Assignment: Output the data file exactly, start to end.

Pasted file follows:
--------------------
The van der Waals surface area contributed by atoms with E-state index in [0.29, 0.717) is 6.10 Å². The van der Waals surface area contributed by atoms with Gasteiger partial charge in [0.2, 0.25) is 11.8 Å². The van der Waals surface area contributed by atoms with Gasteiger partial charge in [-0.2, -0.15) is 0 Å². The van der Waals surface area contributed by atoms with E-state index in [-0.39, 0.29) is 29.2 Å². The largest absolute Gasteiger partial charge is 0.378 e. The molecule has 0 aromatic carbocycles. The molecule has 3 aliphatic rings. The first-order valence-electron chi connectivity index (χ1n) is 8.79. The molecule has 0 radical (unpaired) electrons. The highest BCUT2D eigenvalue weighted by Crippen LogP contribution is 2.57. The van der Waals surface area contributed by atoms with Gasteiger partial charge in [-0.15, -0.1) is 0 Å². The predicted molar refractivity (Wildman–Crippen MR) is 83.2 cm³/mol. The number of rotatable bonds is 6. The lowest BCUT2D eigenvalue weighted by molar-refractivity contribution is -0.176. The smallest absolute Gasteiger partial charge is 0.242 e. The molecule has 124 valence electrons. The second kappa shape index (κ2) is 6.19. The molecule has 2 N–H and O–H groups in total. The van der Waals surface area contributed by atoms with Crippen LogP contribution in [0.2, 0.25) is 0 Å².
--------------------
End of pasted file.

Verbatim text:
The van der Waals surface area contributed by atoms with E-state index in [0.29, 0.717) is 6.10 Å². The van der Waals surface area contributed by atoms with Gasteiger partial charge in [0.2, 0.25) is 11.8 Å². The van der Waals surface area contributed by atoms with Gasteiger partial charge in [-0.2, -0.15) is 0 Å². The van der Waals surface area contributed by atoms with E-state index in [-0.39, 0.29) is 29.2 Å². The largest absolute Gasteiger partial charge is 0.378 e. The molecule has 0 aromatic carbocycles. The molecule has 3 aliphatic rings. The first-order valence-electron chi connectivity index (χ1n) is 8.79. The molecule has 0 radical (unpaired) electrons. The highest BCUT2D eigenvalue weighted by Crippen LogP contribution is 2.57. The van der Waals surface area contributed by atoms with Gasteiger partial charge in [-0.15, -0.1) is 0 Å². The predicted molar refractivity (Wildman–Crippen MR) is 83.2 cm³/mol. The number of rotatable bonds is 6. The lowest BCUT2D eigenvalue weighted by molar-refractivity contribution is -0.176. The smallest absolute Gasteiger partial charge is 0.242 e. The molecule has 124 valence electrons. The second kappa shape index (κ2) is 6.19. The molecule has 2 N–H and O–H groups in total. The van der Waals surface area contributed by atoms with Crippen LogP contribution in [0.2, 0.25) is 0 Å².